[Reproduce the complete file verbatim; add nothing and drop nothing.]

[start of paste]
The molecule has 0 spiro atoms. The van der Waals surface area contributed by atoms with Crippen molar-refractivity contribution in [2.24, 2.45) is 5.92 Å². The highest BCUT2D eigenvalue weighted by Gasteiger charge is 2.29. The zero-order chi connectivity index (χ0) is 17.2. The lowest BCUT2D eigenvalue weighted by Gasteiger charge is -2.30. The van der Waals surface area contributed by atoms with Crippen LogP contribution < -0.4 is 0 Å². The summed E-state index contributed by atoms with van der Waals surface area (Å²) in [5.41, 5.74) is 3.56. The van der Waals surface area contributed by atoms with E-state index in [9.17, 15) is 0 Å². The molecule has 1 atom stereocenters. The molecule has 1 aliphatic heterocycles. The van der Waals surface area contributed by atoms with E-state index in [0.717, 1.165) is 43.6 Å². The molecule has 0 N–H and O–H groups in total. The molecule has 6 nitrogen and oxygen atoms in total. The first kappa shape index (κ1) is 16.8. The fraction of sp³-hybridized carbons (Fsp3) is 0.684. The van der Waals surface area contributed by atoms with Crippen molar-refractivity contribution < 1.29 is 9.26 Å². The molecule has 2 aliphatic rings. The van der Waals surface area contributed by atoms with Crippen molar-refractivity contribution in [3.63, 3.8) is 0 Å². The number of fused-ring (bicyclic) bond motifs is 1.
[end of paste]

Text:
The molecule has 0 spiro atoms. The van der Waals surface area contributed by atoms with Crippen molar-refractivity contribution in [2.24, 2.45) is 5.92 Å². The highest BCUT2D eigenvalue weighted by Gasteiger charge is 2.29. The zero-order chi connectivity index (χ0) is 17.2. The lowest BCUT2D eigenvalue weighted by Gasteiger charge is -2.30. The van der Waals surface area contributed by atoms with Crippen LogP contribution < -0.4 is 0 Å². The summed E-state index contributed by atoms with van der Waals surface area (Å²) in [5.41, 5.74) is 3.56. The van der Waals surface area contributed by atoms with E-state index in [9.17, 15) is 0 Å². The molecule has 1 atom stereocenters. The molecule has 1 aliphatic heterocycles. The van der Waals surface area contributed by atoms with E-state index in [0.717, 1.165) is 43.6 Å². The molecule has 0 N–H and O–H groups in total. The molecule has 6 nitrogen and oxygen atoms in total. The first kappa shape index (κ1) is 16.8. The fraction of sp³-hybridized carbons (Fsp3) is 0.684. The van der Waals surface area contributed by atoms with Crippen molar-refractivity contribution < 1.29 is 9.26 Å². The molecule has 2 aliphatic rings. The van der Waals surface area contributed by atoms with Crippen molar-refractivity contribution in [3.63, 3.8) is 0 Å². The number of fused-ring (bicyclic) bond motifs is 1.